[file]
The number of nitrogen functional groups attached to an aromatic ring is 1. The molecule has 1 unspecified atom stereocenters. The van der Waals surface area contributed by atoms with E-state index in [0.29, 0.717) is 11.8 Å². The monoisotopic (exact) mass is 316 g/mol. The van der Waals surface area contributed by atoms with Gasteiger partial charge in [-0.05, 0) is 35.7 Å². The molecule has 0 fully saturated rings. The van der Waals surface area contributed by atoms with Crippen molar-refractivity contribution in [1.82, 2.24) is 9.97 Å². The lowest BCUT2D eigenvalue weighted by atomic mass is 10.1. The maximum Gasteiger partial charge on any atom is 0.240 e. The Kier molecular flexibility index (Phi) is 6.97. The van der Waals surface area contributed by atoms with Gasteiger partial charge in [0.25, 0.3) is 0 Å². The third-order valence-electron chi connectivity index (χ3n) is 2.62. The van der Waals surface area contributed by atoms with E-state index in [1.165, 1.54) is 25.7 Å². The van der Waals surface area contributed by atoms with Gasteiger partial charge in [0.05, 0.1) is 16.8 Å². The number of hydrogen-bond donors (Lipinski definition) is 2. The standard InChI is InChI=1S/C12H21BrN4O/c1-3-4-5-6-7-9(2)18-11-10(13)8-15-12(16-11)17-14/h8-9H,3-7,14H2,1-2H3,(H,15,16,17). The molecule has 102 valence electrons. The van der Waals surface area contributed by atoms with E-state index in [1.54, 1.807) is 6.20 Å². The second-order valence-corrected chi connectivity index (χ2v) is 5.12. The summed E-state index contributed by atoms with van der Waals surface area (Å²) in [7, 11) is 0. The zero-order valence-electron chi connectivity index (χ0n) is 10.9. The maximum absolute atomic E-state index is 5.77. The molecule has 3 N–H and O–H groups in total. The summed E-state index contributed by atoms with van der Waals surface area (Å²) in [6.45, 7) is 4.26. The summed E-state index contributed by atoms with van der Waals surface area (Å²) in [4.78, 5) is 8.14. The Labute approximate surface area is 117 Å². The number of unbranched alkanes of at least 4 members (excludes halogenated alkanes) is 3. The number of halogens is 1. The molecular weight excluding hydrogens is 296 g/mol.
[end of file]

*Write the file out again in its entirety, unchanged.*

The number of nitrogen functional groups attached to an aromatic ring is 1. The molecule has 1 unspecified atom stereocenters. The van der Waals surface area contributed by atoms with E-state index in [0.29, 0.717) is 11.8 Å². The monoisotopic (exact) mass is 316 g/mol. The van der Waals surface area contributed by atoms with Gasteiger partial charge in [-0.05, 0) is 35.7 Å². The molecule has 0 fully saturated rings. The van der Waals surface area contributed by atoms with Crippen molar-refractivity contribution in [1.82, 2.24) is 9.97 Å². The lowest BCUT2D eigenvalue weighted by atomic mass is 10.1. The maximum Gasteiger partial charge on any atom is 0.240 e. The Kier molecular flexibility index (Phi) is 6.97. The van der Waals surface area contributed by atoms with Gasteiger partial charge in [0.25, 0.3) is 0 Å². The third-order valence-electron chi connectivity index (χ3n) is 2.62. The van der Waals surface area contributed by atoms with E-state index in [1.165, 1.54) is 25.7 Å². The van der Waals surface area contributed by atoms with Gasteiger partial charge in [0.05, 0.1) is 16.8 Å². The number of hydrogen-bond donors (Lipinski definition) is 2. The standard InChI is InChI=1S/C12H21BrN4O/c1-3-4-5-6-7-9(2)18-11-10(13)8-15-12(16-11)17-14/h8-9H,3-7,14H2,1-2H3,(H,15,16,17). The molecule has 102 valence electrons. The van der Waals surface area contributed by atoms with E-state index in [1.54, 1.807) is 6.20 Å². The second-order valence-corrected chi connectivity index (χ2v) is 5.12. The summed E-state index contributed by atoms with van der Waals surface area (Å²) in [7, 11) is 0. The zero-order valence-electron chi connectivity index (χ0n) is 10.9. The maximum absolute atomic E-state index is 5.77. The molecule has 3 N–H and O–H groups in total. The summed E-state index contributed by atoms with van der Waals surface area (Å²) in [6.45, 7) is 4.26. The summed E-state index contributed by atoms with van der Waals surface area (Å²) in [4.78, 5) is 8.14. The Labute approximate surface area is 117 Å². The number of unbranched alkanes of at least 4 members (excludes halogenated alkanes) is 3. The number of halogens is 1. The molecular weight excluding hydrogens is 296 g/mol.